At that time, there seemed to be an unwritten rule that Pitzer’s students should do experiment as well as theory. This suited me because I had always been interested in experiments. Pitzer suggested that I investigate the matrix isolation infrared spectrum of disiloxane in order to establish whether the SiO-Si bond was linear or bent. If I had tried to do these experiments involving liquid hydrogen without help, I believe there is a good chance an explosion would have resulted. However, a fellow student, Dolphus Milligan, helped me tremendously with these experiments and with his aid I was able to collect the necessary data, which indicated that Si-O-Si is somewhat bent from linearty.

Pitzer was able to help me get a post-doctoral position with E. Bright Wilson at Harvard. At that time, Wilson had developed a method for measuring barriers to internal rotation using microwave spectroscopy and I was still interested in internal rotation barriers. It seemed a perfect situation. I enjoyed Harvard scientifically. Wilson’s personality was very different from Pitzer’s. Although he was born in Tennessee, he personified the New England virtues of upright integrity and serious concern about all aspects of life. His disapproval of superstition in all forms was well-known; none of us would dare mention in his presence the gremlins we all suspected inhabited his microwave spectrometer. Wilson above all was a fine, decent, caring person who wanted the best for his students.[2]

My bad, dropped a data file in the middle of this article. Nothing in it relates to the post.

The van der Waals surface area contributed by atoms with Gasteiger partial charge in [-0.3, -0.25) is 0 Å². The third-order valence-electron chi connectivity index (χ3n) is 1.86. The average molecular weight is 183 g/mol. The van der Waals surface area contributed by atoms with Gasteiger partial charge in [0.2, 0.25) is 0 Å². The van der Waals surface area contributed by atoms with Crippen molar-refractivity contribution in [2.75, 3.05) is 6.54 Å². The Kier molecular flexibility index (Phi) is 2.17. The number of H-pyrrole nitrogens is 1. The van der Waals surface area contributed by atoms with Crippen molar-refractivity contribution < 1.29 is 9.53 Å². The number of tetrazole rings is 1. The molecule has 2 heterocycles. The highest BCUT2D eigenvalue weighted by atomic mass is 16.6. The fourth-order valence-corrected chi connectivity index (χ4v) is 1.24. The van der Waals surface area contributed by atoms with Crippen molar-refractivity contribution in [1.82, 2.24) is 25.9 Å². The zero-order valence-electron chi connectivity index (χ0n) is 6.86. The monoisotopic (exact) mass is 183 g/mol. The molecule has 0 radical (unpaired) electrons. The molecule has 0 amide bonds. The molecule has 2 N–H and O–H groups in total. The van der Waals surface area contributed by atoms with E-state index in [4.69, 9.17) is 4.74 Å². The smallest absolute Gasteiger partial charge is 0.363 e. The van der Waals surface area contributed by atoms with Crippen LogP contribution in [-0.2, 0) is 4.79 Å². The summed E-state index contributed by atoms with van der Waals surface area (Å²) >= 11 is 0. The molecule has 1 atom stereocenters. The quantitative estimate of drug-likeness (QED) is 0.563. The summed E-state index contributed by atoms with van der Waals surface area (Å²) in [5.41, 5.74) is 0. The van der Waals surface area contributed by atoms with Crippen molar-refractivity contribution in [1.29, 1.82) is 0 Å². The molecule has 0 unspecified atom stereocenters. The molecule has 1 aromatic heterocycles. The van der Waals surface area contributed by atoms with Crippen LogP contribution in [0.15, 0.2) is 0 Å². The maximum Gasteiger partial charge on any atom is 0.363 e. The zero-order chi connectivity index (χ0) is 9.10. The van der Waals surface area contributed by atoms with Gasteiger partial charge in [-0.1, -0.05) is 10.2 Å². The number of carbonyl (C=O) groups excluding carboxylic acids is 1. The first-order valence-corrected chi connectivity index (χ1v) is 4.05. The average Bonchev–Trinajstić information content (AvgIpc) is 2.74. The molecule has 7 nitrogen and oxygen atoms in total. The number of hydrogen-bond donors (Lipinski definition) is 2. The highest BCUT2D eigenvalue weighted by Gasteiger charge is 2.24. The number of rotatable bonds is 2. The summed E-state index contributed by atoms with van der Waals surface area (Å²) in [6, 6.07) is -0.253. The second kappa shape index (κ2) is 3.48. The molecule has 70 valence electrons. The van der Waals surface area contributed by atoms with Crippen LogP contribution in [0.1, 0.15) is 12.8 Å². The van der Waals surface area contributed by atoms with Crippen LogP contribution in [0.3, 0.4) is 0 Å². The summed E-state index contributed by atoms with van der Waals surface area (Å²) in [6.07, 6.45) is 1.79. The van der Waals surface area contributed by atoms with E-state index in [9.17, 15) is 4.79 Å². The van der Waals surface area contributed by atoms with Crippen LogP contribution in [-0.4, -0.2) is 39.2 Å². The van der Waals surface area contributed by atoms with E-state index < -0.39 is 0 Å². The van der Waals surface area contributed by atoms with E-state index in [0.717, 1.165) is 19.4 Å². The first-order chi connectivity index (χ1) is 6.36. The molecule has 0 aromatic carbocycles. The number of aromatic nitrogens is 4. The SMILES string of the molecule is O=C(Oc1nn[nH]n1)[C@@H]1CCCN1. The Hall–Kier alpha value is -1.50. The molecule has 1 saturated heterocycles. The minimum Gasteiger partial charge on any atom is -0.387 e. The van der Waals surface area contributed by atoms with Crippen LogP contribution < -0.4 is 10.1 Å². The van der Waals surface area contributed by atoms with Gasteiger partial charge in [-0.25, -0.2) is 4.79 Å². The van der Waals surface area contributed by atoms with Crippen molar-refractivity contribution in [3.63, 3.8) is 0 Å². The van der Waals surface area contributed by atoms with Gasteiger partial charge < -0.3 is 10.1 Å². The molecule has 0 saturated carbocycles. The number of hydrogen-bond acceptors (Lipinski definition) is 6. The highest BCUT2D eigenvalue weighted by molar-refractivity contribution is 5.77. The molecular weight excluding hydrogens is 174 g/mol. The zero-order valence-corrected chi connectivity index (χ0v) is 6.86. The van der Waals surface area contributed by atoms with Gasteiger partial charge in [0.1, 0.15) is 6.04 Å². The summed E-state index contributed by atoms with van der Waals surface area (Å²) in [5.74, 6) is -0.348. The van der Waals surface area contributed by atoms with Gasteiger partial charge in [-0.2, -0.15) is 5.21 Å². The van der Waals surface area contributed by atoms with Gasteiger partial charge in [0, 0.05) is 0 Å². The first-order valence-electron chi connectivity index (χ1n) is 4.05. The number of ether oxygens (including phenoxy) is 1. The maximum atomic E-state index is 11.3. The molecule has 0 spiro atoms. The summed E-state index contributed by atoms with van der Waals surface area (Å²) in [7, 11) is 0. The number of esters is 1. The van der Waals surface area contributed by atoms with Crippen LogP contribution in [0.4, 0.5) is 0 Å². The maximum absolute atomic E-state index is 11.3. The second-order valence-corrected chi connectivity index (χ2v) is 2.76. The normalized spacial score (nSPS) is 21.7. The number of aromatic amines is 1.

Curl, who joined the Rice chemistry faculty in 1958, spent most of his career studying the spectra, structures and kinetics of free radicals and other substances via spectroscopy. He then turned his attention to economics, mathematically modeling such disparate subjects as coal versus gas for energy production to the effects of automation on the nation’s economy with Dagobert Brito, Rice’s Peterkin Professor of Political Economy.

In the middle of his career, he detoured into nanoscience when an acquaintance, Harry Kroto, then a professor at the University of Sussex, came calling to use Rice equipment to study how carbon chains form in space.

Those experiments led to the early morning phone call Oct. 9, 1996, to inform Professor Curl, Kroto, and Rice colleague Richard Smalley of their Nobel Prize for discovering the carbon-60 molecule, aka the buckminsterfullerene — or buckyball.

Their work sparked the field of nanoscience and indirectly led in subsequent years to the development of carbon nanotubes and the two-dimensional material graphene for material, medical and electronics use. [3]

In the video interview below filmed in 2016, Professor Curl discusses how one lives gracefully with the world’s most prestigious prize.

[1] Rice University, Boyd, Jade, “Nobel laureate, beloved Rice professor Robert Curl dead at 88”, accessed July 6, 2022.

[2]  Curl, Robert, “Nobel Biography”, 1996, retrieved July 6, 2022.

[3] Williams, Mark, “20 Years a Laureate”, October 2016, Retrieved July 6, 2022

Nobel winner Robert Curl discusses how one lives gracefully with the world’s most prestigious prize